Complementary and Alternative Therapies:  Stress Management, Meditation/Mindfulness, and Yoga have also proven to be effective in reducing anxiety symptoms.

Other Options To Consider for Treatment of Anxiety and Trauma-and Stress-Related Disorders:

Exercise, Healthy Diet, and Rest

Having Awareness of and Identifying Triggers

Having Supportive Friendships and Family


The ABCs of ZZZs

February 26, 2020

Are You Getting Enough Sleep?

Does it take you more than 30 minutes to fall asleep at night?  Do you wake up frequently during the night or too early in the morning?  Do you have a hard time going back to sleep?  Do you feel groggy and lethargic when you awaken?  Do you feel drowsy during the day particularly during monotonous situations?

If you answered yes to any of these questions, you have have a "sleep debt" that is affecting you in ways you don't even realize.  It has been estimated that 60% of American adults experience sleep problems.

Why We Need Sleep

Sleep is essential for good health, mental, and emotional functioning and safety.  Research has shown that people with chronic insomnia are more likely to develop several kinds of psychiatric problems and are also likely to make greater use of healthcare services.  People who suffer from sleep apnea are likely to have health blood pressure while they sleep and suffer from excessive daytime sleepiness.  Occasional sleeping problems can make daily life feel more stressful.  Sleep loss can cause you to be less productive and impair your ability to perform tasks involving memory, learning, and logical reasoning.  Insufficient sleep can be extremely dangerous, leading to serious or even fatal accidents.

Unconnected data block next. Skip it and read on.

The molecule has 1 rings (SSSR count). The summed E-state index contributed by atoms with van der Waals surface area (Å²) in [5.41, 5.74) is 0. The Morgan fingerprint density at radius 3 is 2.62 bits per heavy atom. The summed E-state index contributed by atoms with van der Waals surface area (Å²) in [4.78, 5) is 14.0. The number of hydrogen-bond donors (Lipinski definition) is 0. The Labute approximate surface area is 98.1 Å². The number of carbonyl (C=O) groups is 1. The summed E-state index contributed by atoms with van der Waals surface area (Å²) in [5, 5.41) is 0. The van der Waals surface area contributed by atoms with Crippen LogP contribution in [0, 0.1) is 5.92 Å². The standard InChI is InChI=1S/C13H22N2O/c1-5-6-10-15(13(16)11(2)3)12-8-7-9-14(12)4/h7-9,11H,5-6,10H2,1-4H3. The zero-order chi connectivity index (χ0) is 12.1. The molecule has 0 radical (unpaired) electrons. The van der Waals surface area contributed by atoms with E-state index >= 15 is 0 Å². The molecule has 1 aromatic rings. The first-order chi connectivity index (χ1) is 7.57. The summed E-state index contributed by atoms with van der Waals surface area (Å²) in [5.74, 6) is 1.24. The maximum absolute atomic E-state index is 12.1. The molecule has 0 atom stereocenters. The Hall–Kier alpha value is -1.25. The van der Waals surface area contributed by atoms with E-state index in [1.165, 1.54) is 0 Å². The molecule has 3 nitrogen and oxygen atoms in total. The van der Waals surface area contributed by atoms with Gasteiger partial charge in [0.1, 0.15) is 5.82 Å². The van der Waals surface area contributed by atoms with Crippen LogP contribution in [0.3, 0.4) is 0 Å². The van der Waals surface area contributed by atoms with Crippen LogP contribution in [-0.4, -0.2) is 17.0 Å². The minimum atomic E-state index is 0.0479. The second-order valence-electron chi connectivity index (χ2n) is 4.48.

Who Is At Risk for Poor Sleep

Certain individuals are most vulnerable to include students, shift workers, travelers, and persons suffering from acute stress, depression, or chronic pain.  Older adults have frequent difficulty with sleep problems, but inadequate sleep is not an inevitable part of the aging process.  Sleep issues in elderly adults can include impaired health, pain, and increased use of medications.  Being overweight increases the risk of sleep apnea.

The Biggest "Sleep Stealers"

  • Psychological factors to include stress
  • Lifestyle Stressors
  • Shift Work
  • Jet Lag
  • Environmental Interferences
  • Physical Factors
  • Medications 
The Secret to Good Sleep
  • Avoid caffeine, nicotine and alcohol in the late afternoon and evening
  • Exercise regularly, but at least three hours before bedtime
  • Don't use your bed for anything other than sleep or sex
  • Consider your sleep environment.  Make it pleasant, comfortable, dark, and quiet
  • If you have trouble sleeping when you go to bed, don't nap during the day
  • Establish a regular, relaxing bedtime routine that will allow yo to unwind and send a signal to your brain that it's time to sleep
  • If you can't go to sleep after 30 minutes, don't stay in bed tossing and turning.  Get up and involve yourself in a relaxing activity until you feel sleepy.
  • Try to clear your mind-Don't use the time to sleep to solve your daily problems.
When to Seek Help
  • If sleep problems persist for longer than a week and are bothersome
  • If sleepiness interferes with the way you feel or function during the day
  • Try to keep a diary of your sleep habits for about ten day to share with your doctor
  • Your doctor may prescribe medications and/or a sleep study 
Information gathered from brochure printed by the National Sleep Foundation (2002).